On October 30th the US Centers for Disease Control (CDC) announced they’d allow the “No Sail Order”, in place since March 2020, to expire. This means that under certain conditions, cruise ships may again be permitted to sail from the United States. This is great news for those looking forward to safely sailing the high seas - but there are a number of steps between now and that first drink by the pool.
We briefly explained some of the basics as soon as the announcement was made, and outlined the state of affairs, but here we’ll look a bit deeper into the requirements cruise lines will need to abide by in order to get things started, and what the next steps are.
The Basic Outline for a Return to Cruising
Per the CDC:
CDC intends to take a phased approach to resuming passenger operations. These phases include:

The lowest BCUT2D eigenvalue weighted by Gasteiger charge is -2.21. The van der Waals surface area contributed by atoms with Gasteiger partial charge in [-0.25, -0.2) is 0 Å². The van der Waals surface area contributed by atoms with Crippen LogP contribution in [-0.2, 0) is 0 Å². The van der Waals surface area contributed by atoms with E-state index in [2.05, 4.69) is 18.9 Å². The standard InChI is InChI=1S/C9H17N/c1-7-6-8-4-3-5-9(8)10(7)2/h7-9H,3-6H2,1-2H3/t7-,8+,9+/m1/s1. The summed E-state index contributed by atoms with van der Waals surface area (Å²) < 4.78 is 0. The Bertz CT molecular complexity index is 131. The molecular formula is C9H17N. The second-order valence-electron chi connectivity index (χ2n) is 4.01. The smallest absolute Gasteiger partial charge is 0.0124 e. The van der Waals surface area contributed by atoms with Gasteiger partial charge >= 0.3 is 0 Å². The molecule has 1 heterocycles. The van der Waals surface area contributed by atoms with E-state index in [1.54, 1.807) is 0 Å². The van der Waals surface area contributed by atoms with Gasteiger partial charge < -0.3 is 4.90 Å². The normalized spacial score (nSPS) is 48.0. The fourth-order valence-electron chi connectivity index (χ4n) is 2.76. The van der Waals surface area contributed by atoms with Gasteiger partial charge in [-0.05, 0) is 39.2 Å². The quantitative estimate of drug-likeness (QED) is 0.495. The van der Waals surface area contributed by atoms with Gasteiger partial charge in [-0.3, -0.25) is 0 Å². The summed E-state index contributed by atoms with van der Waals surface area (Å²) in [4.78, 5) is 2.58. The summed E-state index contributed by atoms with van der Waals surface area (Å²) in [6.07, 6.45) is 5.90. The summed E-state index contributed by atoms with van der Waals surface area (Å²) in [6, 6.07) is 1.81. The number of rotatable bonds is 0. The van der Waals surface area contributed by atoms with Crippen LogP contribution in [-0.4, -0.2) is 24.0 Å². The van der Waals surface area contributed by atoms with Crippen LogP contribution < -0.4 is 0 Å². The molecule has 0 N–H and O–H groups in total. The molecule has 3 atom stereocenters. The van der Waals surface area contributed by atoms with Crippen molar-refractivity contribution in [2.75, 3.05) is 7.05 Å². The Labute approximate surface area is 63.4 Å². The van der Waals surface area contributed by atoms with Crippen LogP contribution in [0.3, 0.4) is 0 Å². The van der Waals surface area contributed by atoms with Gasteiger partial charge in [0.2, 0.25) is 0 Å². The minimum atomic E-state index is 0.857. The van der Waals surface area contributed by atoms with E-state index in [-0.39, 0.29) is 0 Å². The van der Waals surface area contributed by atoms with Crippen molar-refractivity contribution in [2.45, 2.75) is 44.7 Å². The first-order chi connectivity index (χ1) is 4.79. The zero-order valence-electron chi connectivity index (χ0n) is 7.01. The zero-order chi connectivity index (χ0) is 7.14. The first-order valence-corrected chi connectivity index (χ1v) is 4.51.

establishment of laboratory testing of crew onboard cruise ships in U.S. waters
simulated voyages designed to test a cruise ship operator's ability to mitigate COVID-19 on cruise ships
a certification process
a return to passenger voyages in a manner that mitigates the risk of COVID-19 introduction, transmission, or spread among passengers and crew onboard ships and ashore to communities
Phase 1 - Lab Testing of Crew
The majority of cruise ships sailing back in February are still on the water waiting to return to service. Some ships may have a handful of crew to perform the most basic safety and maintenance tasks, whereas others may have additional crew members so lines are at a slightly enhanced state of readiness.